When you build a golf course feature, the idea is to make it appear as if it was never built at all. A lifelong interest in geology and soil is a helpful first step in understanding natural looking landforms and then being able to implement them through tools big and small. Get the forms close with the machine, but get the final look and texture right with the sand pro and hand tools.
Schoolhouse Nine, Sperryville, VA - Michael McCartin 2015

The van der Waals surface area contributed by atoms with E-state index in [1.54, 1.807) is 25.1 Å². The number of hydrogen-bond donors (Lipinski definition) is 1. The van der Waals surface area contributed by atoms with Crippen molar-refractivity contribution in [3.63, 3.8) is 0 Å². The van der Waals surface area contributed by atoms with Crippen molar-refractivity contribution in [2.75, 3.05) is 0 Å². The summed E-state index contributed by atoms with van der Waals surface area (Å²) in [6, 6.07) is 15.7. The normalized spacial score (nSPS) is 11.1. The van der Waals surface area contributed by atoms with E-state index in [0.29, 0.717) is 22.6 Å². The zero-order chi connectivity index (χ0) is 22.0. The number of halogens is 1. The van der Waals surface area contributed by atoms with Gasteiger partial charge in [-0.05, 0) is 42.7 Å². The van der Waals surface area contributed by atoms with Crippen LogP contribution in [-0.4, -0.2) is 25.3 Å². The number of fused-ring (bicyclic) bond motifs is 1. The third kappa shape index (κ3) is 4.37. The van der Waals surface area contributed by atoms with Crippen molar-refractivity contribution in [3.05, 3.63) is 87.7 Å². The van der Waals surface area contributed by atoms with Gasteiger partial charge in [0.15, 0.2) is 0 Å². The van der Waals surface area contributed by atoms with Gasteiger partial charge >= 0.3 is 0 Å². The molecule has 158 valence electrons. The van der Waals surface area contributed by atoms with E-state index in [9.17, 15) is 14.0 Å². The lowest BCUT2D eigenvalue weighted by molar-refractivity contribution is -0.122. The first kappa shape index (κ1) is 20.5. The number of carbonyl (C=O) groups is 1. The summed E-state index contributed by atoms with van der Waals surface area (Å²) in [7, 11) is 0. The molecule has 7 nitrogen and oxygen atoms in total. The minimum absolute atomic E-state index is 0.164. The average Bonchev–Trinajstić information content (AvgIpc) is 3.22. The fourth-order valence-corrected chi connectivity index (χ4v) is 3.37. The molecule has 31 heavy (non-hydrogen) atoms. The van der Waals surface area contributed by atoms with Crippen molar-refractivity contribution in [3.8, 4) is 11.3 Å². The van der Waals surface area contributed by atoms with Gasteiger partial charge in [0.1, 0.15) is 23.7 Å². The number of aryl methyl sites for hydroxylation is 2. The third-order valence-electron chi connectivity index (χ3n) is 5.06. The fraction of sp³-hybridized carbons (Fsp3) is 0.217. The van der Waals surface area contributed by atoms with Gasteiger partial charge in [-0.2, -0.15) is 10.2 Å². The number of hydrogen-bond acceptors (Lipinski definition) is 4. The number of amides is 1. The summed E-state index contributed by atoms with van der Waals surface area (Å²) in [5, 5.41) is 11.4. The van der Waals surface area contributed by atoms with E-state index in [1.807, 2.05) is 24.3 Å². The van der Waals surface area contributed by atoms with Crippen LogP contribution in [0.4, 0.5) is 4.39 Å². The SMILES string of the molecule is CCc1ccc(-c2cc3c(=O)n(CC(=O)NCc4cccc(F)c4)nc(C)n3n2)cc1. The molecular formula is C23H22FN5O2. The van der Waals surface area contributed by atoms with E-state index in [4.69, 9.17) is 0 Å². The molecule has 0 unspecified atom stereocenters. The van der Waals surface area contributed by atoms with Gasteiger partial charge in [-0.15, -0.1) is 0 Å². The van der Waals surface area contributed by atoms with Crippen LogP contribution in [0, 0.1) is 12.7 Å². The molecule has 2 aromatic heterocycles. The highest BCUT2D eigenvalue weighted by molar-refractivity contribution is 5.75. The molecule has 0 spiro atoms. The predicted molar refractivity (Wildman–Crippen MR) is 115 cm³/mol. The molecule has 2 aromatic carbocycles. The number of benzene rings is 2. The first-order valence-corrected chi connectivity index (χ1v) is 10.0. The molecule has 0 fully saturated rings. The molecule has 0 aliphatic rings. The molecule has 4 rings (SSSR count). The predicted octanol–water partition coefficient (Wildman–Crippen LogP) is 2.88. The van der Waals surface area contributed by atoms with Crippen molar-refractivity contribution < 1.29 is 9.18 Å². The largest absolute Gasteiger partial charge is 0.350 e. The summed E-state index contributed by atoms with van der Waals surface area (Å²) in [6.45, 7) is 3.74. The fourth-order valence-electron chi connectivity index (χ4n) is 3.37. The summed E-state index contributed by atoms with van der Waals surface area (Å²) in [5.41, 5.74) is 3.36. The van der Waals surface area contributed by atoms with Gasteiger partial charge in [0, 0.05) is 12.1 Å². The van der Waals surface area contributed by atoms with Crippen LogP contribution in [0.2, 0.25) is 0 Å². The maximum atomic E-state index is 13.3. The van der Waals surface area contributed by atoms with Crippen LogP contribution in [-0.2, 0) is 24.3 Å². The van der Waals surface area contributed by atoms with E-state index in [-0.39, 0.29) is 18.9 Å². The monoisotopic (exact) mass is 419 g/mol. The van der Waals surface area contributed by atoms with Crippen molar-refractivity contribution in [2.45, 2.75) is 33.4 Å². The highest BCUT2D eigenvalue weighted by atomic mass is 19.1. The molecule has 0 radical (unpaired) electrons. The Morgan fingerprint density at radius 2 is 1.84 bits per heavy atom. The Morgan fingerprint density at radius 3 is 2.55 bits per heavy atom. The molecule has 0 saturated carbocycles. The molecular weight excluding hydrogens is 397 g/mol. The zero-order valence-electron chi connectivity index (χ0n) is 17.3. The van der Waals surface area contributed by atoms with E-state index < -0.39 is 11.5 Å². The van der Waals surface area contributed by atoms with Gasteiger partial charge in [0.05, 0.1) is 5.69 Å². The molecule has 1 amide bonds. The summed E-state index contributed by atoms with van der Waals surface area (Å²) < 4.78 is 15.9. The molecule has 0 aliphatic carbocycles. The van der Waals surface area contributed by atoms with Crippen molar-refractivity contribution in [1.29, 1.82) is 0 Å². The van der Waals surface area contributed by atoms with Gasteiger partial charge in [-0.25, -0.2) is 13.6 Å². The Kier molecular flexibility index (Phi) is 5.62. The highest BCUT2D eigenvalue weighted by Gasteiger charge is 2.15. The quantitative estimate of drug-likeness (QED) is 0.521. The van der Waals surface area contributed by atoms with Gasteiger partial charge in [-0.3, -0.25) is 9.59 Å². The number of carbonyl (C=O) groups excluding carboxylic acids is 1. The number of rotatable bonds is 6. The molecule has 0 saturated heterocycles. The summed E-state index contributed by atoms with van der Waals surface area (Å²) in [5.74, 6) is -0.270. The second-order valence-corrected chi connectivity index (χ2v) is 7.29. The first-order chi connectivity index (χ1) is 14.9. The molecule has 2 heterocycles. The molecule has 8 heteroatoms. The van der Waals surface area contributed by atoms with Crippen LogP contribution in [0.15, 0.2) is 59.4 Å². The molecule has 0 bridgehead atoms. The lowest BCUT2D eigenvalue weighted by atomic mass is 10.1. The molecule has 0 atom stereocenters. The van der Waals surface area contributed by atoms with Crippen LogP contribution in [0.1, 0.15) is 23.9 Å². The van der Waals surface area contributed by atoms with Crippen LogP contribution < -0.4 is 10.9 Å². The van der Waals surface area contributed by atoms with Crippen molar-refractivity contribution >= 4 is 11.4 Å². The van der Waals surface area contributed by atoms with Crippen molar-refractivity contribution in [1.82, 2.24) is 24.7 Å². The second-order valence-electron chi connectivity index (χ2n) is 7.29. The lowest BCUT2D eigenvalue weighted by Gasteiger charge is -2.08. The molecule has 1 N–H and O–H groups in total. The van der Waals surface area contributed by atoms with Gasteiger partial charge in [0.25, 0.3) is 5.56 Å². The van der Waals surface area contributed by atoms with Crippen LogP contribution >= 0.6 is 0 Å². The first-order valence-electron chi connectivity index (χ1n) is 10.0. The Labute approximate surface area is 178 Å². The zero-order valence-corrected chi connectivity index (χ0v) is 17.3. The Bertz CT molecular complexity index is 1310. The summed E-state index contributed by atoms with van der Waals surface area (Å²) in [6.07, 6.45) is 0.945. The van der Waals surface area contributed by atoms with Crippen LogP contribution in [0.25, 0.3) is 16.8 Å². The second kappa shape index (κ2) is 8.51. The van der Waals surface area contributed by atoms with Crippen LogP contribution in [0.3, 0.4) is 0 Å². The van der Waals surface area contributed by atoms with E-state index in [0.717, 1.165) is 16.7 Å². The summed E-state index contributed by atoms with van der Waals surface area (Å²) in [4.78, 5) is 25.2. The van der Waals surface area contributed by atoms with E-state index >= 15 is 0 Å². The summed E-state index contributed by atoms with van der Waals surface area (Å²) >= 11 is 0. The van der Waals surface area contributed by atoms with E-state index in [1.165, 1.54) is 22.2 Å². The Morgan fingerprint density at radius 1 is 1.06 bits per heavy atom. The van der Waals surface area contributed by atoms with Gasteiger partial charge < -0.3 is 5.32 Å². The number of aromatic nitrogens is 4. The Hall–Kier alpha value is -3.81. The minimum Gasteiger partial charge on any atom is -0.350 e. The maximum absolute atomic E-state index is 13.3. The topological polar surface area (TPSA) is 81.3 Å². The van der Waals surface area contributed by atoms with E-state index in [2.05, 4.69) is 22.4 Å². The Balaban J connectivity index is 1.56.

Golf can and should be simpler than it often is. So many courses of the last 50 years have been built with too much earth moving, too many artificial features, too much difficulty, too much expense, and too little fun. If golf is to remain strong, it is going to be through more community focused courses like the Schoolhouse Nine. Where many projects preach minimalism, environmentalism, and improved pace of play, The Schoolhouse Nine actually walks the walk. The nine hole par 3 course in the eclectic little mountain town 1.5 hours west of Washington, D.C. was built simply using the native soil and only disturbing the areas near greens and tees. Irrigation was only installed at the greens; mother nature takes care of the rest. Most importantly, the easy walking layout is full of varied and fun greens that provide a great variety of shots and challenges that reflect the amount of fun Mike, myself, and the town had in building the course.